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Podcast No. 62: WHOOP Sleep Validation Study

February 26, 2020

On this week's podcast, Kristen Holmes and Emily Capodilupo discuss the results of the study and what it means for WHOOP.

By Will Ahmed

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A recent study conducted by the University of Arizona found that WHOOP is outstanding at tracking sleep. Researchers tested the accuracy of WHOOP against the gold-standard in sleep evaluation, a polysomnography test, and concluded that WHOOP is excellent by comparison. Better yet, this study also discovered that WHOOP improves sleep habits.

From our earliest days, we have always believed that accuracy and actionable insights will be what delivers a superior user experience for our members. This is a validating moment for all of us on our mission to optimize human performance.

On this week’s podcast, Kristen Holmes and Emily Capodilupo discuss the results of the study and what it means for WHOOP.

Sleep Validation Study Podcast Show Notes:

2:10 – Setting the Bar. “Sleep is the key to recovery and one of the best things people can do to improve their mental and physical health. It’s vital that wearable devices are as accurate as possible considering the immense value of sleep and the widespread adoption of tools to track sleep. The bar should be high.”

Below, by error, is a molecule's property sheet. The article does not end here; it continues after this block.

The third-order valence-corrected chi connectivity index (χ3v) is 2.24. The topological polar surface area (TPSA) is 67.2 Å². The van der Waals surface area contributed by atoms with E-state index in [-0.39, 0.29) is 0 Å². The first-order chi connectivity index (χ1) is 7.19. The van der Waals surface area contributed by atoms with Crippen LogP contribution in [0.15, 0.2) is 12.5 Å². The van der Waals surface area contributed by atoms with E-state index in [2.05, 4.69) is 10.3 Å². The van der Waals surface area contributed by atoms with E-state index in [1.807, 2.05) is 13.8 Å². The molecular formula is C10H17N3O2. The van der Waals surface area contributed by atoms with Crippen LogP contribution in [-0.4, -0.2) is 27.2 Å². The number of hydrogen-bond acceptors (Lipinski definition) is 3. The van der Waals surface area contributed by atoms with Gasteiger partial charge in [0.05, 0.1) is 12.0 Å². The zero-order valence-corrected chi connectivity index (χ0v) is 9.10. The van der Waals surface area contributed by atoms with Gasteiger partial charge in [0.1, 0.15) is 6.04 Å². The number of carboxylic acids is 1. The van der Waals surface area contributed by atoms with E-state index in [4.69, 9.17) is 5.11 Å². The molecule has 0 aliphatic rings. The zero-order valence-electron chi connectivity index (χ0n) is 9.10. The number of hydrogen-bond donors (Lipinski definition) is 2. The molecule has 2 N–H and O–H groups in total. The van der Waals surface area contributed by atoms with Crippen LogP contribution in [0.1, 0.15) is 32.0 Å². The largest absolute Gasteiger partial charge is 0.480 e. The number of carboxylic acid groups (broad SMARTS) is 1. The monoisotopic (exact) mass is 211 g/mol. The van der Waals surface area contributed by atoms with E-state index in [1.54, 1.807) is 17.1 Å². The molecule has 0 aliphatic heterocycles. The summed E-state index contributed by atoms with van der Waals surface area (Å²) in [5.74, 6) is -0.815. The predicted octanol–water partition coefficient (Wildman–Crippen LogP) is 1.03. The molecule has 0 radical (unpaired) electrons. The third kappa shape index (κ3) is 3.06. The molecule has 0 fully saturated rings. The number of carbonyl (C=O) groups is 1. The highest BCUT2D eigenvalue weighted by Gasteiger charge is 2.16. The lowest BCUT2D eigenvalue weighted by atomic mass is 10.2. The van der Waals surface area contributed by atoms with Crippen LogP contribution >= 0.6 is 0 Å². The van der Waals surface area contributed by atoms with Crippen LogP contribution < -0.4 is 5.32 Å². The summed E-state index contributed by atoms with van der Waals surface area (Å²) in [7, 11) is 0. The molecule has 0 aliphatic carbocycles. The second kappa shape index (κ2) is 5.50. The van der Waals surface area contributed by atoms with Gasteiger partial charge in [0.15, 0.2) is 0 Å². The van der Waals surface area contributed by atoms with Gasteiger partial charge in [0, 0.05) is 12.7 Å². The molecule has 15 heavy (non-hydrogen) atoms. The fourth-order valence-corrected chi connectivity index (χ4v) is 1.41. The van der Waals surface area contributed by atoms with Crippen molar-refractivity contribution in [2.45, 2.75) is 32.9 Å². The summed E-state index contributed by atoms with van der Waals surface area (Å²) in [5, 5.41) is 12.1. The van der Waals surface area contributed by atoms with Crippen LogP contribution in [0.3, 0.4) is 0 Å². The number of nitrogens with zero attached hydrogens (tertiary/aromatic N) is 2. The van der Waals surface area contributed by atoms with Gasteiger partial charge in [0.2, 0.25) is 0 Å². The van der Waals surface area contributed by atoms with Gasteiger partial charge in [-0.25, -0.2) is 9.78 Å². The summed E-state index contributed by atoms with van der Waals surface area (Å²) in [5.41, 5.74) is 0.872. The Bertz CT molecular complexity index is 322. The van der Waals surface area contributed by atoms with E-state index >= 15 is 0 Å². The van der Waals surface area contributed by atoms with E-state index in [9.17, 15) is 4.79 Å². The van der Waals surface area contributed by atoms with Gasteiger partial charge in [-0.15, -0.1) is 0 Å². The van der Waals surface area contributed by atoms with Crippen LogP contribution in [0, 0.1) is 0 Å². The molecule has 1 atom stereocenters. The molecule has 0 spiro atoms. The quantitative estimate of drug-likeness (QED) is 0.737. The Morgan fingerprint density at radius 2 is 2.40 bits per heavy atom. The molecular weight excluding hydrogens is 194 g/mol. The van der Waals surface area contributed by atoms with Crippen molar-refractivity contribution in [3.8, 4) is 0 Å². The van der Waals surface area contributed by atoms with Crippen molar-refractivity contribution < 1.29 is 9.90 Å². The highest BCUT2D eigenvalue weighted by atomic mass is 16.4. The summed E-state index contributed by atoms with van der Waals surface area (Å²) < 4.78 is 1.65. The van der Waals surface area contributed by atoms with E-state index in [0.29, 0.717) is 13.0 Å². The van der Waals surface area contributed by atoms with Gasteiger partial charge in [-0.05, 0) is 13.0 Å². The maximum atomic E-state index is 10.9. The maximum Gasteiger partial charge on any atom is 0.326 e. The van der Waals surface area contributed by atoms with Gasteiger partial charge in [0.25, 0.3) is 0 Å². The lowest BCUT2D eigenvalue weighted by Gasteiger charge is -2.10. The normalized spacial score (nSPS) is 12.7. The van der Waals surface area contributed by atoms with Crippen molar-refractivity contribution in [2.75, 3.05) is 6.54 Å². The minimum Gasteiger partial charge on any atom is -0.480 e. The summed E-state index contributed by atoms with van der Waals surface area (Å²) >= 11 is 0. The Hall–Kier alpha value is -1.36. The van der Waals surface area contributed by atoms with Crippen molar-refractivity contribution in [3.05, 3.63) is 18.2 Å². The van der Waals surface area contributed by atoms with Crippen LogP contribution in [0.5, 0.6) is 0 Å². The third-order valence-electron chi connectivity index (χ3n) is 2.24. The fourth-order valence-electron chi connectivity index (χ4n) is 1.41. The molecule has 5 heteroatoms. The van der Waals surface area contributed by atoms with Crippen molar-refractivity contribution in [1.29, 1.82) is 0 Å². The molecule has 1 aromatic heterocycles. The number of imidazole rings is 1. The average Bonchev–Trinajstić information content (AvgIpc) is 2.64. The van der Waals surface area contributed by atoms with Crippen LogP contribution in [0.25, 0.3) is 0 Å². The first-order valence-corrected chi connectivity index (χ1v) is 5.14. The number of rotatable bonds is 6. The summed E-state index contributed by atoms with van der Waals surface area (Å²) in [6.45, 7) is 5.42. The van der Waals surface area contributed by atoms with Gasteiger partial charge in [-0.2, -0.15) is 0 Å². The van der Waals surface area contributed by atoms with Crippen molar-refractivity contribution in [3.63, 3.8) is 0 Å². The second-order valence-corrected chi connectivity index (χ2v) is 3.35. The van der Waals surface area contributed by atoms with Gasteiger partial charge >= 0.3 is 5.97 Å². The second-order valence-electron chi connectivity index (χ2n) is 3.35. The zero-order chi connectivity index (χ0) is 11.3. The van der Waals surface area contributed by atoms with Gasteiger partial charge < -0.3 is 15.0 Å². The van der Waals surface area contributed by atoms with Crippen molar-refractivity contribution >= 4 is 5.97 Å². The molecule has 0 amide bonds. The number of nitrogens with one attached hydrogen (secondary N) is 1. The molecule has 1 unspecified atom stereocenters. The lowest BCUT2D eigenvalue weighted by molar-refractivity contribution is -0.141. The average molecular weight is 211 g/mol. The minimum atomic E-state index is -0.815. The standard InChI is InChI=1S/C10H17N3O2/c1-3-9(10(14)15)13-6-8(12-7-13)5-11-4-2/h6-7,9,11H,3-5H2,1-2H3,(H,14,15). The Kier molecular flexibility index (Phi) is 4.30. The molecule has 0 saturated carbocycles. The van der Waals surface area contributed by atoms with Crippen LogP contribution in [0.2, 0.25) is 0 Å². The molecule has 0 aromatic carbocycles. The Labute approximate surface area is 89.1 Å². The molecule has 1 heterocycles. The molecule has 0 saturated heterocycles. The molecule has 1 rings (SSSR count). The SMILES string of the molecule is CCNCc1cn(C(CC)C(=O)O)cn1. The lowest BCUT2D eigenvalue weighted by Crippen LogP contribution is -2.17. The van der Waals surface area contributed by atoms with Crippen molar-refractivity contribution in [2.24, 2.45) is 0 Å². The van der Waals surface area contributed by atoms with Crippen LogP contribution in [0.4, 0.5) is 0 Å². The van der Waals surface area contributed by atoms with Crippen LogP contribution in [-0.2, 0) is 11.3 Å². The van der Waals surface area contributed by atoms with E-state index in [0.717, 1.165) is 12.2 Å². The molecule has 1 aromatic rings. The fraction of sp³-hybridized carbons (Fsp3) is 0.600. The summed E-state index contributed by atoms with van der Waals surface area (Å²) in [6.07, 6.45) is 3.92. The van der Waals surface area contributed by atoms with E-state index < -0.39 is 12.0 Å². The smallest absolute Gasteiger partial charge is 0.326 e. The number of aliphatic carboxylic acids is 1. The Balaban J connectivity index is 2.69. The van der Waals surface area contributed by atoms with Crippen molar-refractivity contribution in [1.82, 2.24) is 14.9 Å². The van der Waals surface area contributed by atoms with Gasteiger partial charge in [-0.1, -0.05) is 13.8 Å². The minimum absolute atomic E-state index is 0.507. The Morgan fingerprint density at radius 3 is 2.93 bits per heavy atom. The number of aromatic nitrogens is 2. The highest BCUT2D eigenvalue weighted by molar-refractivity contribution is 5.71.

3:23 – The Anatomy of a Study. Emily details the 3-year validation process. “This paper, which might just seem like a couple of pages of validation, is three years of process in the making.”

6:03 – Expecting Strong Results. “We had already done hundreds of internal validation studies, so we knew exactly what they were going to say before they said it. The value that our members saw in getting a third party to validate [our findings] was if WHOOP says WHOOP is great that only carries so much weight.”

7:20 – Getting the Right Data. “One of the things that’s particularly challenging about any device that is trying to do sleep staging from the wrist is that these different sleep stages are defined by changes in brain waves. You can’t read brain waves from the wrist. So you’re measuring heart rate and heart rate variability and respiratory rate and movement which are all downstream correlates of what’s going on in your brain, but you’re actually not making a direct measurement of any of those things.”